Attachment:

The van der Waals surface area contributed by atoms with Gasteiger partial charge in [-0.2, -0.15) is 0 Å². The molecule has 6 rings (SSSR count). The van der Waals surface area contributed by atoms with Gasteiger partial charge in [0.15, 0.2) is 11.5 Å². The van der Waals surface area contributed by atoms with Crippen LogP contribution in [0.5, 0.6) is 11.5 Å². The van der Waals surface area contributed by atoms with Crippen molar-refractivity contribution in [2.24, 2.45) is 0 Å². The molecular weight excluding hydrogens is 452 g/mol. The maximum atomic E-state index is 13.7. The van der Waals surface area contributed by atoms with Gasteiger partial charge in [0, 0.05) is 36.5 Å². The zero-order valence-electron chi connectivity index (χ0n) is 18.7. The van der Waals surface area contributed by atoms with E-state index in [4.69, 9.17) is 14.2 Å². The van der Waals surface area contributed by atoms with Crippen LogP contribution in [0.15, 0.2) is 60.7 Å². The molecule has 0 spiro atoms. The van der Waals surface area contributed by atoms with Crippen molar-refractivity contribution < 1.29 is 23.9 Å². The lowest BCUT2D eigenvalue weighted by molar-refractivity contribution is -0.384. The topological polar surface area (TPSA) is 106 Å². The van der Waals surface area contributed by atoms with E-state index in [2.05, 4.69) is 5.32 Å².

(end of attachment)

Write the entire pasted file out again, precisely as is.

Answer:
The van der Waals surface area contributed by atoms with Gasteiger partial charge in [-0.2, -0.15) is 0 Å². The molecule has 6 rings (SSSR count). The van der Waals surface area contributed by atoms with Gasteiger partial charge in [0.15, 0.2) is 11.5 Å². The van der Waals surface area contributed by atoms with Crippen LogP contribution in [0.5, 0.6) is 11.5 Å². The van der Waals surface area contributed by atoms with Crippen molar-refractivity contribution in [2.24, 2.45) is 0 Å². The molecular weight excluding hydrogens is 452 g/mol. The maximum atomic E-state index is 13.7. The van der Waals surface area contributed by atoms with Gasteiger partial charge in [0, 0.05) is 36.5 Å². The zero-order valence-electron chi connectivity index (χ0n) is 18.7. The van der Waals surface area contributed by atoms with E-state index in [4.69, 9.17) is 14.2 Å². The van der Waals surface area contributed by atoms with Crippen LogP contribution in [0.15, 0.2) is 60.7 Å². The molecule has 0 spiro atoms. The van der Waals surface area contributed by atoms with Crippen molar-refractivity contribution < 1.29 is 23.9 Å². The lowest BCUT2D eigenvalue weighted by molar-refractivity contribution is -0.384. The topological polar surface area (TPSA) is 106 Å². The van der Waals surface area contributed by atoms with E-state index in [2.05, 4.69) is 5.32 Å².